The history of copyright is the tale of how the law has adapted to technical advancements. There have been significant technological advancements since the Rome Convention in 1961 and the final amendment to the Berne Convention in 1971. The introduction of digital technology has repeatedly put a major strain on the copyright regime. The WIPO had established two committees of experts [Committee of Experts on a Possible Protocol to the Berne Convention in September 1991 and the Committee of Experts on a Possible Instrument for Protection of the Rights of Performers and Producers of Phonograms in September 1992] to examine the effects of new technologies on copyright and neighbouring rights. These Committees, after exhaustive discussions, in which India was an active participant, drafted basic proposals for three new treaties, that is-
- Treaty for Protection of Literary and Artistic Works;
- Treaty for Protection of the Rights of Performers and Producers of Phonograms; and
- Treaty on sui-generis protection for Databases.
The Conference adopted two treaties, the WIPO Copyright Treaty and the WIPO Performances and Phonograms Treaty. The database treaty was deferred for further study.
Being a WIPO member and a party to the WCT (World Copyright Treaty) and WPPT, India has repeatedly revised its domestic legislation to be in line with international copyright standards. The Copyright (Amendment) Act of 1994 and the Copyright (Amendment) Act of 2012 serve as excellent examples of the sufficient degrees of advancement in Indian copyright laws that have been repeatedly seen.
The Copyright (Amendment) Act, 2012’s recognition of the performers’ rights under Section 38-A and the recognition of the performers’ moral rights under Section 38-B speak volumes about Indian jurisprudential thought and intellectual development in relation to the related rights in the area of copyrights.
The 50-year protection period offered by Indian law to phonogram performers and producers is in line with worldwide norms; the duration of the protection is not just adequate but also satisfactory. It is also a nice development that the period of protection for broadcasting reproduction rights has been increased from 20 to 25 years in the case of broadcasting organizations.
Since the passage of the Copyright (Amendment) Act in 1994 and the Copyright (Amendment) Act in 2012, India’s Broadcasting Reproduction Rights and Performers’ Rights have advanced significantly. In addition to the general-statutory and other economic rights, India has made a significant advance by focusing on and incorporating the idea of moral rights—that is, rights related to paternity and integrity—into its legal framework.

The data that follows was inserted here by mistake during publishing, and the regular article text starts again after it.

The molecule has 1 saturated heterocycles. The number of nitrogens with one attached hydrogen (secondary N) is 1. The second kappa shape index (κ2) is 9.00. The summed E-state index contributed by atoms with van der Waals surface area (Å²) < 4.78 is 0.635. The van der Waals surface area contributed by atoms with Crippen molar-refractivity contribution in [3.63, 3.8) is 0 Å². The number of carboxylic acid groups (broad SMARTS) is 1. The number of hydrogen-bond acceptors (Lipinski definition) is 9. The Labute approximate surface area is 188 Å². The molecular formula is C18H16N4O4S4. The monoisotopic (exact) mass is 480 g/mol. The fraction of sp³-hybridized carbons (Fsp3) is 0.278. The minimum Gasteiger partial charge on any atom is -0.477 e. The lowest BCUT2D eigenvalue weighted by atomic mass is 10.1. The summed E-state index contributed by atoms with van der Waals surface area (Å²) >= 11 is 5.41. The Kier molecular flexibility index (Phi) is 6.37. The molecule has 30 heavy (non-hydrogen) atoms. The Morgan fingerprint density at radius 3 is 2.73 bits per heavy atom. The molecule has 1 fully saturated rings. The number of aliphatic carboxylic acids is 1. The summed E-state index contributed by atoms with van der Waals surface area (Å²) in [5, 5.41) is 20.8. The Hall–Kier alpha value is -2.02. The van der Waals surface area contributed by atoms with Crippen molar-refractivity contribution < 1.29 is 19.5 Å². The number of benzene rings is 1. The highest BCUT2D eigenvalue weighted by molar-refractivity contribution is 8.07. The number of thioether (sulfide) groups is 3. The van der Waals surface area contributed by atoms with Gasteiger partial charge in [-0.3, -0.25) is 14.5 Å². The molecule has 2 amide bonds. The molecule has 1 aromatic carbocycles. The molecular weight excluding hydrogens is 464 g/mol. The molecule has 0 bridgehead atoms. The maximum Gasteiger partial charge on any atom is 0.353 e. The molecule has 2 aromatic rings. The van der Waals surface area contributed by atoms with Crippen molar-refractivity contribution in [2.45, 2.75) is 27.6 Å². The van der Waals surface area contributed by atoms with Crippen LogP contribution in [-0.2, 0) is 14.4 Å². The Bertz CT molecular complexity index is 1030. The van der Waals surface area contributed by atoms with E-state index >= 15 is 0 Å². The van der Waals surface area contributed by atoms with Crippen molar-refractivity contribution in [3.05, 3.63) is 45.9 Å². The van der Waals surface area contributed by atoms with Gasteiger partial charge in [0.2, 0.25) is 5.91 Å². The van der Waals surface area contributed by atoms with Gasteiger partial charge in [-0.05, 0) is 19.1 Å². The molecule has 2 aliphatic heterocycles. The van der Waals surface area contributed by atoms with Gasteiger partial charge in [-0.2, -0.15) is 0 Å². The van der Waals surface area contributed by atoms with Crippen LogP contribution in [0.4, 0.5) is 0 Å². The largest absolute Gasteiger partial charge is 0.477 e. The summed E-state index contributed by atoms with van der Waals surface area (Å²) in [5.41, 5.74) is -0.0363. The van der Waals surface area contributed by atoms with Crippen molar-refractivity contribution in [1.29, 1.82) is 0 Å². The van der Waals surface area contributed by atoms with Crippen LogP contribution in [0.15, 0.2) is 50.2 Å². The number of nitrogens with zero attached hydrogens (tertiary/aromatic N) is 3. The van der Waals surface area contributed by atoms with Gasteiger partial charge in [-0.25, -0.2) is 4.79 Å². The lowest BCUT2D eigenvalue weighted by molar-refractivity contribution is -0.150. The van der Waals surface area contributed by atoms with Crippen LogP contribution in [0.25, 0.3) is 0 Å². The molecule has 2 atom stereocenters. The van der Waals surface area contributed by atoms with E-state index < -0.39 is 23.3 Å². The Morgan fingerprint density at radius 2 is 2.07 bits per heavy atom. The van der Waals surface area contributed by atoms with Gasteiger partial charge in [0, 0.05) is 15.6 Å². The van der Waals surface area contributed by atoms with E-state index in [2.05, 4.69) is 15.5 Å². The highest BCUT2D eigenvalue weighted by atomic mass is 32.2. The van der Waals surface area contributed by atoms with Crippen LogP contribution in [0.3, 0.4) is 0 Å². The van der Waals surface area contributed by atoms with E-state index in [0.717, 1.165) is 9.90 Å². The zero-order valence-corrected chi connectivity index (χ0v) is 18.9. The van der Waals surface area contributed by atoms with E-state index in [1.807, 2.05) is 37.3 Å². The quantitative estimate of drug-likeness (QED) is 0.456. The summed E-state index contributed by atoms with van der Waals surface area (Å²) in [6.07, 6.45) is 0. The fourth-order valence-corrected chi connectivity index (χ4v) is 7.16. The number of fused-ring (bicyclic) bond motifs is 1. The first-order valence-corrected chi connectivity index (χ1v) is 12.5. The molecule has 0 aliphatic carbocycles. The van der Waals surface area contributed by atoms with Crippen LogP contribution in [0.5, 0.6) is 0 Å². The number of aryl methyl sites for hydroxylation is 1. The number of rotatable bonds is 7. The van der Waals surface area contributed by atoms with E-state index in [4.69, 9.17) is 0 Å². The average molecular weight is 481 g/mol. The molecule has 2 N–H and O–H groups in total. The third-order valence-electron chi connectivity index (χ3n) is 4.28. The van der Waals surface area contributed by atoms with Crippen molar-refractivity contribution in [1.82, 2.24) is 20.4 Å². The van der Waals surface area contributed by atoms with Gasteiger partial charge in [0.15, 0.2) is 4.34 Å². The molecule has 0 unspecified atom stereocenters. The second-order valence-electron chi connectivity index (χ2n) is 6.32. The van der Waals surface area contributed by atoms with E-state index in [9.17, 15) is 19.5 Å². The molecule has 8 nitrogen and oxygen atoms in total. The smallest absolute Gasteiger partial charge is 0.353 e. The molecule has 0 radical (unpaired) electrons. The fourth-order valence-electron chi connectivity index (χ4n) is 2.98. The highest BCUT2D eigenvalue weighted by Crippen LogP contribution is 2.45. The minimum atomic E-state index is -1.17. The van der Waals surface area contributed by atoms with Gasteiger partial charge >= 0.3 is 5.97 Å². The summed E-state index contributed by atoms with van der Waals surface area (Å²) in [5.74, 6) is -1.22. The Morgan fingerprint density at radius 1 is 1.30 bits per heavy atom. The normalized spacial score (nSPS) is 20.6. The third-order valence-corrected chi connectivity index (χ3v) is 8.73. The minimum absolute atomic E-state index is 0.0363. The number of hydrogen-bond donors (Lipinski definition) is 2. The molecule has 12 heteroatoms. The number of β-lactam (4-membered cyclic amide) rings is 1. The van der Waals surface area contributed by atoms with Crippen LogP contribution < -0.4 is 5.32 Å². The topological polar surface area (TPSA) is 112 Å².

India is quickly catching up to its necessary credit, as in some countries, performers, phonogram producers, and broadcasters of copyrighted works are protected by copyright alongside authors, while in others, they are protected by neighbouring or related rights because of their role in distributing copyrighted works to the public as consumer goods.
What India is still to realize
- New media and technology give right holders new avenues for the distribution and exploitation of their works, especially online works, potentially opening up more chances for direct licensing. Systematic management of digital rights are intended to allow a greater range of terms and conditions for the use of those works while better distributing and protecting the right holder’s investment [however, India awoke to this realization and adopted Sections 65-A and 65-B by virtue of the Copyright (Amendment) Act, 2012]. Increased market adoption of these systems is anticipated to expand consumer choice and availability of copyright works, such as digital software and entertainment products, and to permit price points that reflect the consumer’s actual use rather than an assumption that the consumer will use the product in a variety of formats. All of this must further copyrights as well as copyright-related rights, such as the rights to privacy and publicity.
- In the digital networked environment, creators and performers want assurances that their moral rights will be upheld, especially by third parties, and that their creations and performances won’t be unfairly influenced.
- Since the WIPO Internet Treaties negotiations began, audio visual performers have been calling for an upgrade to their legal status on a global scale. As a result, India should proactive begin pursuing this goal on a national level. India cannot afford to lose sight of the Rome Convention, which is now incorporated on a global level and seeks to update broadcasters’ rights in response to market changes and technical advancements.
Overall, India appears to be well-equipped to provide the allied-right-holders, such as performers, phonogram producers, and broadcasters, with the necessary protection. It is hoped that India will continue to advance and meet the challenges presented by the wave of digitalized, networked environments ‘head-on’.
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